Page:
Tuesday, September 22, 2009

A little bit of this...

On Sunday, Jeremy and I went to church for the first time in a long time. It felt amazing. I think it is hard to describe how much I missed going to church. Honestly, I didn't realize how much I missed it until I sad down and listened to a message on Matthew 24-25. I loved it. I plan on going to church for a month to see if this is the right church.

In the mornings, I get to work before any of my coworkers. The phones are typically silent, so it allows me a little time to read The Word and catch up on CS Lewis (always a fantastic way to start the day). Lately I've been starting with some readings from My Utmost for his Highest and A Year with C.S.Lewis. The other day, I could not help but notice the connections between the two, completely unrelated readings for September 18th. I wrote parts of them in my journal and thought I'd share their words with you today:

"Satan does not tempt us just to make us do wrong things--he tempts us to make us lose what God has put into us through regeneration, namely, the possibility of being of value to God. He does not come to us on the premise of tempting us to sin, but on the premise of shifting our point of view, and only the Spirit of God can detect this as a temptation of the devil." ~ Oswald Chambers"

Now Faith, in the sense in which I am here using the word, is the art of holding on to things your reason has once accepted, in spite of your changing moods. For moods will change, whatever view your reason takes. I know that by experience. Although I am a Christian, I do have moods in which the whole thing looks very improbable: but when I was not being fed at church, I had moods in which Christianity looked terribly probable. This rebellion of your moods against your real self is going to come anyway. That is why Faith is such a necessary virtue: unless you teach your moods 'where they get off', you can never be either a sound Christian or even a sound "Whatever-Christian" (My term for being a Christian, but not really growing- the response to this everything is "whatever"), but just a creature dithering to and fro, with its beliefs really dependent on the weather and the state of its digestion.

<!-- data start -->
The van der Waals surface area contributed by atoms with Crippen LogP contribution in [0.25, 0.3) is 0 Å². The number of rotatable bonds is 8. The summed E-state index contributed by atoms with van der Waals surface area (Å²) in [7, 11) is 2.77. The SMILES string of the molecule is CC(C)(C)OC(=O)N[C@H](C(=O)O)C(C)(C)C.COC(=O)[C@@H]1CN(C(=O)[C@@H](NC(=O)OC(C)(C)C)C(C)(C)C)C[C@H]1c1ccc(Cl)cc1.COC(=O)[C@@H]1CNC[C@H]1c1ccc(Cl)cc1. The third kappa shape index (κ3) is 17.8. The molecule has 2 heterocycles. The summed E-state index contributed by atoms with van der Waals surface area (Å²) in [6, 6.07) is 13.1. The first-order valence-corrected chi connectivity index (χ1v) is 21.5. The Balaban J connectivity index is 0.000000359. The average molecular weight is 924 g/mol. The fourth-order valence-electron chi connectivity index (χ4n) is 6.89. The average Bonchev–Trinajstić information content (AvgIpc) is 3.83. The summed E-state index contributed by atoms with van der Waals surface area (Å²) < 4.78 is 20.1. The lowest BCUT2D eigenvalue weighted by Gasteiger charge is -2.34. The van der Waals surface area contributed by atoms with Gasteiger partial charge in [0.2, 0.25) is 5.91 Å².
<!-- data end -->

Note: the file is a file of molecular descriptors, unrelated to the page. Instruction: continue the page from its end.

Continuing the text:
Consequently one must train the habit of Faith.The first step is to recognise the fact that your moods change. The next is to make sure that, if you have once accepted Christianity, then some of its main doctrines shall be deliberately held before your mind for some time every day. I've realized that churchgoing is a necessary part of the Christian life... We have to be continually reminded of what we believe. Neither this belief nor any other will automatically remain alive in the mind. It must be fed. And as a matter of fact, if you examined a hundred people who had lost their faith in Christianity, I wonder how many of them would turn out to have been reasoned out of it by honest argument? Do not most people simply drift away?" ~C.S. Lewis from Mere Christianity

I let my moods turn me into "a creature dithering to and fro." I let Satan gradually "shift my point of view" until I am at a place where I am no longer "of value to God." And that happens because I do not hold the doctrines of Christ "deliberately beofre my mind for some time every day." I foolishly expect my beliefs to "remain alive in my mind" as though I expect the lessons of College Algebra to stay alive in my mind despite 10 years without practice. Silly girl. Thank goodness for Grace.


Laura said...

I never thought about Faith being impacted by moods. That is a really good point and it gives me something to think about today. We do have to constantly reminded of what we believe and why we believe it or we will drift away. Love the analogy to college algebra...very true.